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ONS: 13% of all children aged 2-11 have Covid

ONS: 13% of all children aged 2-11 have Covid

The latest figures from the Office for National Statistics Covid-19 infection survey have laid bare the extent of Covid-19 cases in children, particularly those of nursery and primary school age.

Figures for the week ending 29 January show 13% of children aged from two to those in year 6 – the final year of primary school – had Covid-19.

For those in school year 7 to year 11, the rate of infections was 7.6%, equivalent to around one in 15 older children, the ONS figures showed.

This compares with one in 20 people infected in England overall with an estimated 2.6 million infections.

Similar rates were seen in Wales, with Scotland reporting Covid-19 infections in one in 30 people and one in 15 people infected in Northern Ireland.

Lowest rates of infections were seen in the over-70s with a rate of just under 2%, the ONS reported.

The latest figures from ZOE Covid study also suggest that daily symptomatic infections are rising once more in all age groups – although to a lesser extent in those over 55 years – reaching almost 200,000 a day.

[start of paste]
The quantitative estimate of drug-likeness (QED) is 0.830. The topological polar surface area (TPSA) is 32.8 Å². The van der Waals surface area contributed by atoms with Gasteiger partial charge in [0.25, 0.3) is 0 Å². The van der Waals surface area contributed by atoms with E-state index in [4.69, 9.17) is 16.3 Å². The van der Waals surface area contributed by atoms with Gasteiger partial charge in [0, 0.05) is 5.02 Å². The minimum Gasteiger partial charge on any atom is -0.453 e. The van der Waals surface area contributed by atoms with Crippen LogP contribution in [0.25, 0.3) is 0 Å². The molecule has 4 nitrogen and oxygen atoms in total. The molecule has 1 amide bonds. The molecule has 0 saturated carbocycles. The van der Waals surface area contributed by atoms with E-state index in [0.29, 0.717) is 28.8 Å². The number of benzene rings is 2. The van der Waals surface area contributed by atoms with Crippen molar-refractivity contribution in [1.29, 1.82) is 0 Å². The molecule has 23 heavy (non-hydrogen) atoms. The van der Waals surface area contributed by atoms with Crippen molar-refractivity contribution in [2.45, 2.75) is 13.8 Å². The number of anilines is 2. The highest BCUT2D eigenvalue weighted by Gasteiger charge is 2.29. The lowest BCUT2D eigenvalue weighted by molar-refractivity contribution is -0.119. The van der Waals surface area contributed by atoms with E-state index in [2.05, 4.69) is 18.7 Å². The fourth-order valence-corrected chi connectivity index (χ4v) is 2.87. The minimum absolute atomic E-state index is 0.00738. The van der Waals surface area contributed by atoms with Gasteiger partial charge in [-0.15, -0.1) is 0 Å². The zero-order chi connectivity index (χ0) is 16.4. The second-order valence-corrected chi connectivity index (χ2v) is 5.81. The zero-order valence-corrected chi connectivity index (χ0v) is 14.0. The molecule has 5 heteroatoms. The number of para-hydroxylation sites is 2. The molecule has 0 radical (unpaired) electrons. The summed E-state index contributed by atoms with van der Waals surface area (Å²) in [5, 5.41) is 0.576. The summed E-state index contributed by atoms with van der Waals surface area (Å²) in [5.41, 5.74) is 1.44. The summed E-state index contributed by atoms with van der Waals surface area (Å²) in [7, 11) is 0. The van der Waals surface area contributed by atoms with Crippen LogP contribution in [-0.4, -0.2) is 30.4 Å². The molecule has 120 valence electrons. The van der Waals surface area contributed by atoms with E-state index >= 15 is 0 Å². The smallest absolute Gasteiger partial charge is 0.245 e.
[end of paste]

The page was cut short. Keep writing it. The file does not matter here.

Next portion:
Professor Tim Spector, lead scientist on the ZOE Covid Study, app said while it was bad news that cases were rising once more, it was good news that hospitalisations, ICU cases and deaths are still coming down ‘as Omicron is less severe in a vaccinated population’.

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But he said this would have to be watched closely and a rebound had happened before in the Delta wave as people relaxed and more children went back to school.

‘It seems many are, again, pre-empting the end of the Covid-19 pandemic. It’s much too early for this. High case rates will likely be with us until late spring before the warmer weather and the summer holidays help reduce infections again.’ 

Commenting on the ONS figures, Professor Kevin McConway, emeritus professor of applied statistics at The Open University, noted that the ONS estimates for age groups ‘are making it even clearer that the pandemic has now become much more an infection of children rather than of older people’.

‘The thing that concerns me most is the continuing increases in infection rates in children of school age and younger.

‘[The] infection rates for children remain really very high, and while very few of them will get really seriously ill, there are still consequences in terms of missing school time or infecting others who are more vulnerable.’

In December, the JCVI advised that children aged 5-11 who are in a clinical risk group or a household contact of someone who is immunosuppressed should be vaccinated against Covid.

GPs had been asked to identify eligible children by the end of January.

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